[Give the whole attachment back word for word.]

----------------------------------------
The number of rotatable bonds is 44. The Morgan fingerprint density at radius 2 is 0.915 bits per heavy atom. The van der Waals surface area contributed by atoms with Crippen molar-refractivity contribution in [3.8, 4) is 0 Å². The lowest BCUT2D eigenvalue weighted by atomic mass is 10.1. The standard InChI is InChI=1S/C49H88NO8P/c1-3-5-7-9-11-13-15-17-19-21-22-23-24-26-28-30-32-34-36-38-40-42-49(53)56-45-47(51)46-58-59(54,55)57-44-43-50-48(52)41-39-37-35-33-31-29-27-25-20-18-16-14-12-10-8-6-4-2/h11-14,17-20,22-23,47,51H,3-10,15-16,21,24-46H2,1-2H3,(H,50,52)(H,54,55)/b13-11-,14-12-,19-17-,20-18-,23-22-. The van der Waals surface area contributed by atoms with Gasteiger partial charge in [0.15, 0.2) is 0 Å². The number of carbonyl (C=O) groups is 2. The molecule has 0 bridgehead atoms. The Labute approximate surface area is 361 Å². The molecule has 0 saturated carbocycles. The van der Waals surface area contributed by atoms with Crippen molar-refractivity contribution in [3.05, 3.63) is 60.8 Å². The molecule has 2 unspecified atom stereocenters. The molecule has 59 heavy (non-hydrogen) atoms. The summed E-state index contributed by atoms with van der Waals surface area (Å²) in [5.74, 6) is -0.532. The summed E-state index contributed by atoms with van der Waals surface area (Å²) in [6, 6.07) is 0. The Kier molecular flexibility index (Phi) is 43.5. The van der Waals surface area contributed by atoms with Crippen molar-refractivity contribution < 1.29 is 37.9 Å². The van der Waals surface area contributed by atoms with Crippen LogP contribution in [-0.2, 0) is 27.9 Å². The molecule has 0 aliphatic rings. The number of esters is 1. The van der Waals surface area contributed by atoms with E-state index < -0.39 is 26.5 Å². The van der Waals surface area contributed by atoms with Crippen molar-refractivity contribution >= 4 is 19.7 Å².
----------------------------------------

The number of rotatable bonds is 44. The Morgan fingerprint density at radius 2 is 0.915 bits per heavy atom. The van der Waals surface area contributed by atoms with Crippen molar-refractivity contribution in [3.8, 4) is 0 Å². The lowest BCUT2D eigenvalue weighted by atomic mass is 10.1. The standard InChI is InChI=1S/C49H88NO8P/c1-3-5-7-9-11-13-15-17-19-21-22-23-24-26-28-30-32-34-36-38-40-42-49(53)56-45-47(51)46-58-59(54,55)57-44-43-50-48(52)41-39-37-35-33-31-29-27-25-20-18-16-14-12-10-8-6-4-2/h11-14,17-20,22-23,47,51H,3-10,15-16,21,24-46H2,1-2H3,(H,50,52)(H,54,55)/b13-11-,14-12-,19-17-,20-18-,23-22-. The van der Waals surface area contributed by atoms with Gasteiger partial charge in [0.15, 0.2) is 0 Å². The number of carbonyl (C=O) groups is 2. The molecule has 0 bridgehead atoms. The Labute approximate surface area is 361 Å². The molecule has 0 saturated carbocycles. The van der Waals surface area contributed by atoms with Crippen molar-refractivity contribution in [3.05, 3.63) is 60.8 Å². The molecule has 2 unspecified atom stereocenters. The molecule has 59 heavy (non-hydrogen) atoms. The summed E-state index contributed by atoms with van der Waals surface area (Å²) in [5.74, 6) is -0.532. The summed E-state index contributed by atoms with van der Waals surface area (Å²) in [6, 6.07) is 0. The Kier molecular flexibility index (Phi) is 43.5. The van der Waals surface area contributed by atoms with Crippen molar-refractivity contribution < 1.29 is 37.9 Å². The van der Waals surface area contributed by atoms with Crippen LogP contribution in [-0.2, 0) is 27.9 Å². The molecule has 0 aliphatic rings. The number of esters is 1. The van der Waals surface area contributed by atoms with E-state index < -0.39 is 26.5 Å². The van der Waals surface area contributed by atoms with Crippen molar-refractivity contribution >= 4 is 19.7 Å².